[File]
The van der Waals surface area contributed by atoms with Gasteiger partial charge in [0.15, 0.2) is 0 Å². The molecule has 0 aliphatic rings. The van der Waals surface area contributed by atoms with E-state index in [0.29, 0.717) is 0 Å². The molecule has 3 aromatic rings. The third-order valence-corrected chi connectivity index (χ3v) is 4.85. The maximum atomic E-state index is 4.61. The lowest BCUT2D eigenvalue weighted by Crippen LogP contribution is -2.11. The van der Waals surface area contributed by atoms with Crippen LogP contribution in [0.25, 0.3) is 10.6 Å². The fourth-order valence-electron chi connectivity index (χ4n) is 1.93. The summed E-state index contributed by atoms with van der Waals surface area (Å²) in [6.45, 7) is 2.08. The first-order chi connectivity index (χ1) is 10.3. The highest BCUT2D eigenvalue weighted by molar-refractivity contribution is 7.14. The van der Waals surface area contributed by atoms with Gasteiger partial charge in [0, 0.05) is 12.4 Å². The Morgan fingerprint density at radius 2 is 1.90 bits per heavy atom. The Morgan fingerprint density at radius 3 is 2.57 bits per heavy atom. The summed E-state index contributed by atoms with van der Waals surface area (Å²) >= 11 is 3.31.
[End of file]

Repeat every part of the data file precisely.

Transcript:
The van der Waals surface area contributed by atoms with Gasteiger partial charge in [0.15, 0.2) is 0 Å². The molecule has 0 aliphatic rings. The van der Waals surface area contributed by atoms with E-state index in [0.29, 0.717) is 0 Å². The molecule has 3 aromatic rings. The third-order valence-corrected chi connectivity index (χ3v) is 4.85. The maximum atomic E-state index is 4.61. The lowest BCUT2D eigenvalue weighted by Crippen LogP contribution is -2.11. The van der Waals surface area contributed by atoms with Crippen LogP contribution in [0.25, 0.3) is 10.6 Å². The fourth-order valence-electron chi connectivity index (χ4n) is 1.93. The summed E-state index contributed by atoms with van der Waals surface area (Å²) in [6.45, 7) is 2.08. The first-order chi connectivity index (χ1) is 10.3. The highest BCUT2D eigenvalue weighted by molar-refractivity contribution is 7.14. The van der Waals surface area contributed by atoms with Gasteiger partial charge in [0, 0.05) is 12.4 Å². The Morgan fingerprint density at radius 2 is 1.90 bits per heavy atom. The Morgan fingerprint density at radius 3 is 2.57 bits per heavy atom. The summed E-state index contributed by atoms with van der Waals surface area (Å²) >= 11 is 3.31.